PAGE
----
Michael Branch, aged 17, in action for Everton Former Everton striker Michael Branch has revealed how he rebuilt his life after being sent to prison following his retirement from football. The former Blues prodigy opened up about his rise to stardom at Goodison and subsequent troubles in an unflinchingly honest interview with this month's Everton magazine. Boyhood Evertonian Branch, now 37, made his senior debut for the club aged just 17 when he replaced Tony Grant at Old Trafford in February 1996. He went on to make 45 appearances, scoring three times, before spells at Manchester City, Birmingham City, Wolves, Reading and Hull among others. Branch speaks frankly about the pressure of breaking onto the Premier League stage at such a tender age. “I’d been referred to as the city’s next Robbie Fowler and when I’d see him scoring every week I’d think ‘oh no, I can’t live up to that,’ so looking back now I was under a lot of pressure,” Michael said. “I didn’t handle it the best but back then there was nobody to speak to whereas now the support is in place.” But it was with a wide-eyed optimism that he sprinted out onto the Old Trafford turf all those years ago. “I was sitting on the bench next to Anders Limpar and with about twenty minutes to go Joe Royle turned to Anders and said ‘shall we throw the kid on and give him a go?’" he said. "Joe was always brilliant with me and he was my best manager by a mile. I only went on loan to Manchester City later on because Joe was there.” That run-out against Manchester United came less than a year after Michael had discarded his St Margaret’s school uniform and, for a lifelong Evertonian, it was the archetypal dream come true. 28 Sep 1996: Graham Hyde (left) and Michael Williams (right), of Sheffield Wednesday, chase Michael Branch (centre) during the Premier League match between Everton and Wednesday at Goodison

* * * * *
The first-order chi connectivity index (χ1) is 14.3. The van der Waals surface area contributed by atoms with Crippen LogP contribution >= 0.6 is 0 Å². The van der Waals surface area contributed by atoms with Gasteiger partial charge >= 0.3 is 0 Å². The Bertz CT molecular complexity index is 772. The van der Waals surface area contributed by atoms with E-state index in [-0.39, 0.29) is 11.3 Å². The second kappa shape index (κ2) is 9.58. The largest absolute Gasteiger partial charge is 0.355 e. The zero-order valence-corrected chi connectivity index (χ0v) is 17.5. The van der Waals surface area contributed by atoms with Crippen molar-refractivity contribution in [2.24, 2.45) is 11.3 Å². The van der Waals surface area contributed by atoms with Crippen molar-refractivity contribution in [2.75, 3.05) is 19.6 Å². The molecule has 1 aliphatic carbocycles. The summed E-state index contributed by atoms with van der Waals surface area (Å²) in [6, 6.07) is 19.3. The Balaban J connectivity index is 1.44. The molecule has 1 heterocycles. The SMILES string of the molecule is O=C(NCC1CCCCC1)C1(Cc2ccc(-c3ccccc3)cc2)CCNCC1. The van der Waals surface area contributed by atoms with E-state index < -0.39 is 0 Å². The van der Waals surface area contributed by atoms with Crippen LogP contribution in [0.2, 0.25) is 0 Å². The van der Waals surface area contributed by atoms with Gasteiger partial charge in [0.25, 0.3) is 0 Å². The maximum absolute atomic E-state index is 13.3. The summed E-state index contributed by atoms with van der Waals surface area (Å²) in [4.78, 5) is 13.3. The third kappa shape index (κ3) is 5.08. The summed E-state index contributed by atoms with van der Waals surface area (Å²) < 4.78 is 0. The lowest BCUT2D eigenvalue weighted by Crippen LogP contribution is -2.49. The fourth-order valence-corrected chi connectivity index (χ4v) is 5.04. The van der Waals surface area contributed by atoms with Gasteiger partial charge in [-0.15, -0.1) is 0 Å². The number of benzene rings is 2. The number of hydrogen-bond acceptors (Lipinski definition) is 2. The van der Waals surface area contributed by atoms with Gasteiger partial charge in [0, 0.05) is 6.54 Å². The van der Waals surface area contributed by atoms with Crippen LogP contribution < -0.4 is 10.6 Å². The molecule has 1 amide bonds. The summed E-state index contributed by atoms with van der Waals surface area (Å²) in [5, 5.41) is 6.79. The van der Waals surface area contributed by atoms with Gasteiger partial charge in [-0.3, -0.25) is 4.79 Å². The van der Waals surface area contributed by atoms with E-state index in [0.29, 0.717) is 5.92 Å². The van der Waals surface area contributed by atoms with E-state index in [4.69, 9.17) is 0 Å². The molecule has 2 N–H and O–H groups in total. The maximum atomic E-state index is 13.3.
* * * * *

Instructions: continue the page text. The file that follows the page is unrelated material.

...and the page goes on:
“I went to the FA Cup semi-final at Elland Road against Tottenham with my dad’s mates in a tranny van and I ran on the pitch at the end of the game!” he recalled. “Then by the time the summer came around I was in the squad, training with those same players. It was very weird. “I was too young to drive then and Daniel Amokachi didn’t live too far away so I decided to knock on his door and ask him for a lift. His cleaner answered and didn’t have a clue who I was. ‘I play for Everton with Daniel’ I said.” After his cameo at the Theatre of Dreams, Michael got one more substitute appearance in the 1995/96 season and made his first start on the day Andrei Kanchelskis inspired Everton to a 5-2 thumping of Sheffield Wednesday at Hillsborough in the penultimate game of the campaign. His first Everton goal came against Chelsea at Stamford Bridge in the following December. “Big Dunc knocked the ball down inside the box and I got on the end of it,” he recalled.